The collective experience of images in which the figure of death appears and dominates the setting is also at the core of chapter four. In the Bohemian environment, Imago Mortis appears exclusively in mural paintings. The earliest example of the Legend of the Three Living and the Three Dead in the Czech context is in the parish church of St. Moritz in Mouřenec u Annína, and this is this chapter's key focus. Here, Rywiková argues that this very fact speaks to the didactic and pastoral use of this image: a "multifunctional [...] and polysemantic visualization" (115) which attests to the complexity of medieval death visual repertoires.
The author centers on two fantastic Bohemian Manuscripts in chapters five and six. They are the Krumlov Miscellanea, 1417, where the road to virtuous life appears as subject matter, and the Bible of the Hussite Priest, 1441, a book in which two Prague Dances of Death illuminations can be found. Juxtaposing the vernacular text to manuscript illustrations, Rywiková echoes findings from previous chapters, claiming that the "anonymous treatise on sins in the Krumlov Miscellanea was, undoubtedly, intended for pastoral education in both the monastic and lay environment" (145). What is more, the Miscellanea "exactly corresponds with the late medieval 'trends' - the blending of traditionally monastic mystic-moralistic themes (the perfection of the monastic life, seeking God's wisdom and so forth) with universally pastoral themes (ars moriendi or the treatise on sins)" (147). It seems that the terror of death and the ushering of souls are at the very heart of these books.
Both the Krumlov Miscellanea and Hussite Bible manuscripts feature exquisite illuminations that are one of a kind in the context of Czech medieval art. Rywiková contends that the role of the images in the Krumlov book is to illustrate the text. The text and image, according to the author, "make up a logical collection that guides the reader through the perfect, virtuous life whose aims must be spiritual struggle against sins and toward self-improvement and the confession as part of the preparation for the good death" (147).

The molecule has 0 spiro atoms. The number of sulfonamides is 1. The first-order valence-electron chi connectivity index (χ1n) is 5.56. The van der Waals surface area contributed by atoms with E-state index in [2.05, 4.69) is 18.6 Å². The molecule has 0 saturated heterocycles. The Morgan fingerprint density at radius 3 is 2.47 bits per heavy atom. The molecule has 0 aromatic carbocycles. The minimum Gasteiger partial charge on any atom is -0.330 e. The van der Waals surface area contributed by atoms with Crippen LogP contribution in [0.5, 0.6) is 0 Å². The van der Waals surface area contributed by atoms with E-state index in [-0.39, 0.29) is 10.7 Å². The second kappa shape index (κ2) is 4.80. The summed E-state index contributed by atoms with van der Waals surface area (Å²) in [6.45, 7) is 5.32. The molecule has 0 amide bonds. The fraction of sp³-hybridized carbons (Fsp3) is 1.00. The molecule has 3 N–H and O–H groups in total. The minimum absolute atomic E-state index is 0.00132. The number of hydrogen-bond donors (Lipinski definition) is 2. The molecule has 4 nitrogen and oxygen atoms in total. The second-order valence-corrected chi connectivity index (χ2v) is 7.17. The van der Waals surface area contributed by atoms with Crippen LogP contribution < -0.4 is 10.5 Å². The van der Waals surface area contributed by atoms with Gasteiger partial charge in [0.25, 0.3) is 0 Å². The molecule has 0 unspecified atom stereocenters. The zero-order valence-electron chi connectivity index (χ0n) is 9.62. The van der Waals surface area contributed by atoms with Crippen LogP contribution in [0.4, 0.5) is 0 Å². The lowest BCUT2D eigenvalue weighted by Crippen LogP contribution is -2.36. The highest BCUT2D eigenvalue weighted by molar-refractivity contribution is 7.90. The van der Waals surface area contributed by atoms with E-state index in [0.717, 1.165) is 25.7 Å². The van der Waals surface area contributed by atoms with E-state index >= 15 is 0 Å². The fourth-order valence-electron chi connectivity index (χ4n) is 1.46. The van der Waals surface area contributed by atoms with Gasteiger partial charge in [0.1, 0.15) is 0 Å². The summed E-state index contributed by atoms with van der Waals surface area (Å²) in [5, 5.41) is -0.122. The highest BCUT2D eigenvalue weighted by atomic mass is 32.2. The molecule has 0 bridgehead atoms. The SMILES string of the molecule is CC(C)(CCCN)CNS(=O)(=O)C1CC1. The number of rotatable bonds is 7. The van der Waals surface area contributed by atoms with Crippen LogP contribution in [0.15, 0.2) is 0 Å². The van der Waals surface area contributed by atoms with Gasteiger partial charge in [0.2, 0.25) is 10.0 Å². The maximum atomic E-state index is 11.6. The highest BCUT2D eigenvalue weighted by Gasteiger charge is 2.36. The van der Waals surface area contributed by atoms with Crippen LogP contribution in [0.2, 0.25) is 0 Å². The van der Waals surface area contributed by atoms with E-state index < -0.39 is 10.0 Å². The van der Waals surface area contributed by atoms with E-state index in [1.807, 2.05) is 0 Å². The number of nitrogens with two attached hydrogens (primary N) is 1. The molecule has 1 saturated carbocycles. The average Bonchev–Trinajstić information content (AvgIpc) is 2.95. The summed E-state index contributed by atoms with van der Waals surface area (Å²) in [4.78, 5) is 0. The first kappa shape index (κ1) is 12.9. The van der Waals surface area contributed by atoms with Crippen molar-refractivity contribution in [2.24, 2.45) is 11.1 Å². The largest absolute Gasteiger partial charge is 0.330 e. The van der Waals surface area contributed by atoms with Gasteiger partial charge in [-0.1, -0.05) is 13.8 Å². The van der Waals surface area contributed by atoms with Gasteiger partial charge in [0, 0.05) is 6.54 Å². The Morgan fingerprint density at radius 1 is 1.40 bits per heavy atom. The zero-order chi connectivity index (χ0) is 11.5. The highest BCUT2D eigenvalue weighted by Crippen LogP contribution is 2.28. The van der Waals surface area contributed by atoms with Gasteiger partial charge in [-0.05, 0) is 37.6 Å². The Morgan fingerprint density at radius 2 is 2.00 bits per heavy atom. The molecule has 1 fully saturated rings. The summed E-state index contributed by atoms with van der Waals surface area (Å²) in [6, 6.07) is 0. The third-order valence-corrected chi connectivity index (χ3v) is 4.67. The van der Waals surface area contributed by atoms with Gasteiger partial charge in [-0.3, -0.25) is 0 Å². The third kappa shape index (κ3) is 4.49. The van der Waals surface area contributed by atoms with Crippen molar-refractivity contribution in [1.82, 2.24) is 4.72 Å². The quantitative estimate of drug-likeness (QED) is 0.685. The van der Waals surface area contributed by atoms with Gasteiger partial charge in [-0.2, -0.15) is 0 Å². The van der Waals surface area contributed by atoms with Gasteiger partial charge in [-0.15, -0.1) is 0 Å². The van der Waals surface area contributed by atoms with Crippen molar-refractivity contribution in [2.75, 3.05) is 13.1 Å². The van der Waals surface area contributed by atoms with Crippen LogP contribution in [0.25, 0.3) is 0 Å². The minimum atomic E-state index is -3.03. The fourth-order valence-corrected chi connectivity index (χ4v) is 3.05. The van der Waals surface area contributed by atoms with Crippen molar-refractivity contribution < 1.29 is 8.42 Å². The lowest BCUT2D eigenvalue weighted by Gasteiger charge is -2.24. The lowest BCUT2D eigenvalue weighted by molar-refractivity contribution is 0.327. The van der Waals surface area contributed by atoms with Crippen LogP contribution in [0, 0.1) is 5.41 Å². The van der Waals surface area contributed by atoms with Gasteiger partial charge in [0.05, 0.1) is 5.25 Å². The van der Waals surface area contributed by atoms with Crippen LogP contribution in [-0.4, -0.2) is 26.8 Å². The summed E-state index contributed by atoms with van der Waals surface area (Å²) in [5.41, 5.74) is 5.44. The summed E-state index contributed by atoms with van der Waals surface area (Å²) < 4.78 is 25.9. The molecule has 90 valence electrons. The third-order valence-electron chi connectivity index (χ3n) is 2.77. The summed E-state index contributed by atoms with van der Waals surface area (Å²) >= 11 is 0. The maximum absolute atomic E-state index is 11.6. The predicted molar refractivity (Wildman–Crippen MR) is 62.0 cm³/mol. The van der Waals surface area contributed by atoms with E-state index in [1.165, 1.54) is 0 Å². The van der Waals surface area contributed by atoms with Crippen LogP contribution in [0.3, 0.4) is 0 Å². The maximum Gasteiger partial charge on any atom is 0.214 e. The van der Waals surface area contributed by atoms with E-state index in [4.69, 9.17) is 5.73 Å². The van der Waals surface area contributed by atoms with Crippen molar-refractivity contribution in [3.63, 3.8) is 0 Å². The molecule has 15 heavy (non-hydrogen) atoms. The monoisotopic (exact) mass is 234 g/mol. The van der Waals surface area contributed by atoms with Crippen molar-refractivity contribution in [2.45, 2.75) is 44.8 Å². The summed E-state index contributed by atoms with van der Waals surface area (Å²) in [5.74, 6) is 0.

The Hussite Bible's two Dance of Death images connect essential aspects of the medieval perception of death: physical death, and eternal damnation. These convictions are typical of Hussite theologians' different perceptions of death and visual examples that negotiate locality. Thus, the images of static danse macabre iconography respond to these specific moralizing traditions with a "strong social current characteristic of the contemptus mundi genre and the atmosphere of society awaiting the end of the world, a symptom that also strongly resonated in Hussite Czech lands" (181). I use the term static danse macabre figures, repeating Rywiková's exciting observation vis-à-vis these depictions, because in other milieus, death figures join hands with the living in a unilateral perpetual motion. The only dynamism between Hussite Bible's death figures and living figures are the unraveled scrolls with inscriptions unfurled. The staticism is not an illuminator's faux pas but, as the author explains, a specific local norm.
Like Gertsman's book, Rywiková tackles later changes in the visual death repertoire in an epilogue. She notes a persistent infatuation with death and its representation with continuities and breaks in the visual tradition. It appears that the epilogue was the only place where the author could insert the spectacular image of death on a toy horse. It seems partial to reduce it to the topsy-turvy world à la Mikhail Bakhtin. Then again, perhaps a future study could root the parody and provide alternative interpretations.
Rywiková's book is a traditional iconographic analysis, a study of the themes or concepts of imagery as conveyed through literary and visual traditions. It is a history of sorts, in this case, of death iconography, which trickled through a variety of possible channels via court envoys or travelling and displaced scribes and illuminators. These objectives might have been more apparent had the book gone through more structural, stylistic, and copy-editing processes.